Research must look beyond a PhD

Research must look beyond a PhD

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It is generally accepted fact that the quality of research in Indian universities has drastically fallen over the years. When we probe into the possible factors behind this pathetic state, we come across many reasons namely— incompatibility between the researcher and the guide, poor administrative guidelines, lack of financial support and more.

I would argue that the dominant factor for this poor state of research doesn’t lie outside the research scholar, but within himself. It is the lack of awareness of the seriousness involved in the engaged research work. Since research is undertaken due to motivation to attain a PhD degree as it is a mandatory qualification for the promotion of teachers at tertiary and postgraduate levels. As a result, once the degree is awarded, the ‘research’ ends there.

If so, what does ‘research’ mean in its true sense, then? This is an important question, one that a researcher should introspect on to start with. Research has emerged in human history as a part of western culture. It is a form of enquiry, which originates in the human mind, and is the epicentre of knowledge of this world. So, there is no research outside the human mind. Interestingly, research is not an integral part of all civilizations, as many cultures have survived without any kind of research.

So, it has come to our land from western civilization as a fact-finding exercise. In this context, an Indian researcher has to master ‘research’ through hard work, as it is not inherently part of our culture. Research is a way of life, it is a quest for knowledge, done with ceaseless care. Historically, there have been a number of inventions outside the premises of
a university set up, but have nevertheless, benefitted the society tremendously. This suggests that university research protocols are unnecessary for true research.

The qualities of a researcher are insatiable curiosity, cognition, concentration, hard work, restraint and care for the work. The three major skills essential for good research are in-depth reading,
accurate thinking and academic writing. First of all, in-depth reading in the field of one’s research is the foundation step in academic research. This leads to a thorough reflection on the subject. A self-reflection of the ideas internalized through reading prompts him or her to find answers to some haunting questions.

The third one is logical writing. Though a researcher gets his PhD degree for the thesis he submits, academic writing skill is never taught at any stage of Indian higher education. All the three skills are interconnected; as reading prompts a man to think, the thinking leads him to interpret it logically and comprehensively through writing. In fact, writing is an act of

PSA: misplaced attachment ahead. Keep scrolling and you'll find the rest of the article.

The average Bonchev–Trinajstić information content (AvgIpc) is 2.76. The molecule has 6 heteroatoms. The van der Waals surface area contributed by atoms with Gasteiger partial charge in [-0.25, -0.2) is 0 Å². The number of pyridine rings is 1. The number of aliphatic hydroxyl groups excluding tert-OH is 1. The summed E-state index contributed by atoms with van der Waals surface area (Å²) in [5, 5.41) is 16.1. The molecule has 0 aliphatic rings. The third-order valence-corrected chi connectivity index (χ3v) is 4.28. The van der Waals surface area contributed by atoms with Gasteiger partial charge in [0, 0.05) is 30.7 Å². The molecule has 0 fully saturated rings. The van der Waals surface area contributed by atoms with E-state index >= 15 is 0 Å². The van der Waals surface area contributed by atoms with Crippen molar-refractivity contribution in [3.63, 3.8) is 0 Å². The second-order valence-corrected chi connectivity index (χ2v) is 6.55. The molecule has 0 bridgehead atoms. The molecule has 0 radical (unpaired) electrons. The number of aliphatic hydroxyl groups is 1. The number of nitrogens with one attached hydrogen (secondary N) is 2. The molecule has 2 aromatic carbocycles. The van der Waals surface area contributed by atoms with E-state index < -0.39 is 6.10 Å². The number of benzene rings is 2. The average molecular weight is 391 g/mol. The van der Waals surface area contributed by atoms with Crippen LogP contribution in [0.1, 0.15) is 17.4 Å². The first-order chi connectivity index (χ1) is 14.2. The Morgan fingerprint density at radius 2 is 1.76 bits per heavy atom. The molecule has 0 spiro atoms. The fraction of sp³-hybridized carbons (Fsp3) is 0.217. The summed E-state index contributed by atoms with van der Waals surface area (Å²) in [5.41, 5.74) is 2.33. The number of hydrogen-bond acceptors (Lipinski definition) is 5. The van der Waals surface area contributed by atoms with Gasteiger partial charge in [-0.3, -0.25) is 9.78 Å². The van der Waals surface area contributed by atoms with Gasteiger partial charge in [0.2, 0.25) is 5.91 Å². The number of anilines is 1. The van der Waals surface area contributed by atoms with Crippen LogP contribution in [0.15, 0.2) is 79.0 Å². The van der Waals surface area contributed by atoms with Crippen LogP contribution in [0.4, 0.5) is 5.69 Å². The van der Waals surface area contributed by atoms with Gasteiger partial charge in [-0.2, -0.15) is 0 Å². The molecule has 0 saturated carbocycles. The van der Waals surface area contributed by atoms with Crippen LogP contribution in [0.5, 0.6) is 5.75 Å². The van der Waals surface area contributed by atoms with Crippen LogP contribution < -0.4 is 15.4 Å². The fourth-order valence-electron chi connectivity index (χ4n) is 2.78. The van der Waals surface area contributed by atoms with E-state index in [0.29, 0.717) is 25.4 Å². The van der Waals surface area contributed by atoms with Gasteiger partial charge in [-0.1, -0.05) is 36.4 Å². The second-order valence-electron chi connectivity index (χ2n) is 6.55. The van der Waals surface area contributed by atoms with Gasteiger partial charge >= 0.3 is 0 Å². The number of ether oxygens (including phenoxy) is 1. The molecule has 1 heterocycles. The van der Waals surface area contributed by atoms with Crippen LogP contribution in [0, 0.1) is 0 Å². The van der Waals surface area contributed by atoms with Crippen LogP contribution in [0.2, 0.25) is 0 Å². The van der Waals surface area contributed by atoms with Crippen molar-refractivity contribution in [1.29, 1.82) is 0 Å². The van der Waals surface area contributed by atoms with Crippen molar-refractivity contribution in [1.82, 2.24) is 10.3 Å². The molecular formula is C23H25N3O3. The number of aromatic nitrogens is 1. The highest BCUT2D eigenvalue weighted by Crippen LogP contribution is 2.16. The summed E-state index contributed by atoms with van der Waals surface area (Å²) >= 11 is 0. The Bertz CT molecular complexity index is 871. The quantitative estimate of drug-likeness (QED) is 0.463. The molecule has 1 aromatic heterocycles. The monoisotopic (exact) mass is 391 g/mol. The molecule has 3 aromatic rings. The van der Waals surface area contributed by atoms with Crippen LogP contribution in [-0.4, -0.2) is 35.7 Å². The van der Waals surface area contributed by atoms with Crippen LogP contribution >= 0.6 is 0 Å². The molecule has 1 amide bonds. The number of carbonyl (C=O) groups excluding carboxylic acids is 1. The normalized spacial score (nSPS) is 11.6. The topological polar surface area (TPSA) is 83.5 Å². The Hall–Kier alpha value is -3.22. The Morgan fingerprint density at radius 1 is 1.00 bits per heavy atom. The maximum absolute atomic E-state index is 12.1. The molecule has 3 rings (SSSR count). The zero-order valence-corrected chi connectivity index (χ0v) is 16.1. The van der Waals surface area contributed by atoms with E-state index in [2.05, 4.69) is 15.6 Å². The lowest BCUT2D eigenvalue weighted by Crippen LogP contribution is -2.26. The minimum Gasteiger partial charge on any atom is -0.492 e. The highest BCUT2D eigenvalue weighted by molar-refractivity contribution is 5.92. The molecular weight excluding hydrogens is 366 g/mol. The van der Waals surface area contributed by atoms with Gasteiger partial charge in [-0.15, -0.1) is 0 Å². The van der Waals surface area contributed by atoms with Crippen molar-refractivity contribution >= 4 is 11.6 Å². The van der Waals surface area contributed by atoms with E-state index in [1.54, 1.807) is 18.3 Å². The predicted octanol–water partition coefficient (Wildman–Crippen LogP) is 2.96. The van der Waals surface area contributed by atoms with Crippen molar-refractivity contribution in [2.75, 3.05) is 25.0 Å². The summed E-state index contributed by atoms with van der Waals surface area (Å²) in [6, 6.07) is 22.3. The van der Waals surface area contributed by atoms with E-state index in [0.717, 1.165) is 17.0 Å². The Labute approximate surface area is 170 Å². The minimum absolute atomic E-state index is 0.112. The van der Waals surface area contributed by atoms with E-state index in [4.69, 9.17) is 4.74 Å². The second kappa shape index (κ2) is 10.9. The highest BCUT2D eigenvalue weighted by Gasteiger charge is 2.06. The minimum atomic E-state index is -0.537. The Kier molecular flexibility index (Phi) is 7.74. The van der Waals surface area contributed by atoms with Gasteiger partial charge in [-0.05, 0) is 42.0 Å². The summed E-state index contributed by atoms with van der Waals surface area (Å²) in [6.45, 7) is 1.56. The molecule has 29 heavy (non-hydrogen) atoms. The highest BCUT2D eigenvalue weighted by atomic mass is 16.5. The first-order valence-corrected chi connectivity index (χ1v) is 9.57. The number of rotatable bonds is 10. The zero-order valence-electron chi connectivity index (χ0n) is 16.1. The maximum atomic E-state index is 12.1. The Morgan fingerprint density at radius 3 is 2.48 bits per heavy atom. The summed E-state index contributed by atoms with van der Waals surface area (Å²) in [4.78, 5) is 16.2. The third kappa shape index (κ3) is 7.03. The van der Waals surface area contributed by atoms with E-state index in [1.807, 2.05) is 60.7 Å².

clarifying one’s thoughts. A PhD thesis is a narration of a new knowledge. Good research takes up one of the most important questions that a researcher comes across in his exploration of new knowledge.

It comes after review of literature in the field and after realising the gaps in the study. The researcher explores how others have responded to similar questions and, most importantly, what is the need for the current research? So, research is seeking new knowledge.

A researcher must know, what he or she is seeking. He should have the ambition to contribute something new to the field. Good research can change a society’s perception and provide a new understanding. This is possible only if the researcher cares for his work. In today’s materialistic world, man, like all his other affairs, is psychologically alienated from his research work.

So, research has become a mere pursuit for a doctorate degree, focussing solely on financial benefits and career advances. So, we don’t have an idea of the depth and seriousness of research work. Finally, a PhD thesis should be worthy enough to be published for the public to read it.

But this is not the case in India as most of the PhD theses lie without use in respective university libraries. This reflects the lack of ambition among researchers to
contribute to something new and share it with the world.


(The writer is an Assistant Professor at the Department of English, University College of Science,Tumkur)

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